Federal coronavirus policies lax on travelers to two of four countries where tests are urged
Federal health officials Thursday expanded the criteria for getting tested for the new coronavirus and stiffened self-isolation requirements for people returning from Italy and South Korea, two countries besides China and Iran where transmission is widespread. Yet the government also said it wouldn’t notify local health departments such as the Cambridge agency of travelers from Italy and South Korea, only those from China and Iran.
As a result, public health nurses in Cambridge and in other Massachusetts communities won’t monitor people who traveled to Italy and South Korea to check for signs of the virus and make sure they are isolating themselves, the state health department said Thursday.
Strikingly, two of the three cases of Covid-19 in Massachusetts are in people who traveled to Italy. The third, a woman in her 60s from Middlesex County who returned from Italy, was disclosed Thursday.
The decision by the federal Centers for Disease Control and Prevention not to notify local authorities of travelers returning from all four high-risk countries, resulting in less monitoring of people in self-isolation, “is self-evidently unhelpful and is more likely to initiate local transmission chains, which we will likely only become aware of when someone becomes seriously ill,” Harvard University epidemiologist William Hanage said Thursday in an email. Hanage warned the City Council on Monday that Cambridge should expect “substantial disruption for a potentially long period” when transmission of the virus is “most intense.” He called for immediate planning, saying: “You have to get ahead of the virus.”
Certain countries, parts of U.S.
The Cambridge Public Health Department on Thursday notified the city’s employers of the new quarantine and monitoring policies by posting a letter from chief public health officer Claude Jacob on its website. The requirements to self-quarantine “may affect your organization,” the letter said.
“At this time the risk to people in Cambridge is low unless they have traveled to any of the countries identified by the CDC,” it said. Besides foreign travel, risks are “elevated” for people who traveled to “areas of the U.S. where there is ongoing local transmission of the virus,” health care workers and close contacts of people infected with Covid-19, the letter said. It didn’t name domestic locations with local transmission, but media reports point to the Seattle area as the most prominent.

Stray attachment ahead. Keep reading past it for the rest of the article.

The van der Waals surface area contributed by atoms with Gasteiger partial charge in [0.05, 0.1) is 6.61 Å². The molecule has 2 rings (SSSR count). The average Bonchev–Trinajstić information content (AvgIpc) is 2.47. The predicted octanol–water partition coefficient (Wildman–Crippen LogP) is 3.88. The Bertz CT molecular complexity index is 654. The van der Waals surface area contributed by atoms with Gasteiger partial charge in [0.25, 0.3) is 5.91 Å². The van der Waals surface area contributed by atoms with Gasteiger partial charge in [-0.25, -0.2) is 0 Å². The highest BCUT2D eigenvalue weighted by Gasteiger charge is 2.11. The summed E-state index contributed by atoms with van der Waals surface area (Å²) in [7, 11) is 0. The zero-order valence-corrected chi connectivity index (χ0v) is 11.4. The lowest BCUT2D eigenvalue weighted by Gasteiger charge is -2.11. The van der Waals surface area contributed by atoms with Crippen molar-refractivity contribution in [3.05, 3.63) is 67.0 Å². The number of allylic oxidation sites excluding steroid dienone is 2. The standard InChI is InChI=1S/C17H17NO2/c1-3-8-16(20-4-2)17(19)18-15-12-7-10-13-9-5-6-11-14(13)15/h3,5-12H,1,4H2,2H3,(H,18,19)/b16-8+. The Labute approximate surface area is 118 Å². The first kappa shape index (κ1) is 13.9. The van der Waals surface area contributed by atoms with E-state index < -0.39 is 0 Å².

Three people who attended a Boston meeting of Cambridge-based Biogen last week, none from Massachusetts, have tested positive for the virus, according to press reports Thursday. The company said all employees who attended the meeting have been ordered to work from home for two weeks.
The self-isolation period is two weeks because health officials say symptoms may appear two to 14 days after exposure to someone with coronavirus.
Watching for symptoms
The Cambridge health department disclosed Thursday that since Feb. 2 its public health nurses had monitored 27 people who returned from China. As of Tuesday, fewer than five people are in self-isolation and being monitored by city nurses, department spokeswoman Susan Feinberg said.
Harvard University and the Massachusetts Institute of Technology have been requiring students and employees returning from all four high-risk countries – China, South Korea, Italy and Iran – to register and provide travel and health information, with Harvard ordering them to self-isolate and MIT saying it was up to its medical service. Now the universities will extend the registration mandates to campus visitors from the four countries, they say on their websites.
Spring breaks and its possibility for travel are coming up for Cambridge universities and public schools: March 9-15 at Lesley University; March 14-22 at Harvard; March 23-27 at MIT; and April 20-24 for public schools students.
Confusion in testing too
As for testing, federal officials have been under pressure to expand access. Initially, all testing was at the CDC after the federal agency sent out defective test kits to state public health laboratories. Test results were slow to arrive, and the agency imposed restrictive criteria for conducting tests.
The Massachusetts public health laboratory got permission to test on Feb. 28 but must still send its results to the federal agency for confirmation. Department of Public Health spokeswoman Alison Cohen said the confirmation was required “for a period of time” by the Food and Drug Administration, which has approved the Massachusetts lab’s test kits.
Under new federal criteria, anyone with symptoms of Covid-19 such as cough, fever and shortness of breath can get tested if their doctor agrees. But Massachusetts has not changed its criteria requiring approval by the state epidemiologist for tests by the state lab.
David Cecere, spokesman for the Cambridge Health Alliance, said the health care system is “fielding a high volume of calls relating to demand for testing.” The Alliance is still adhering to the state guidance, he said.
Few private laboratories have been approved by FDA to conduct Covid-19 tests, but that could change. A statement Wednesday from the American Clinical Laboratory Association said private labs “are working around the clock to bring new tests online with the goal of processing several thousand tests in the coming days.”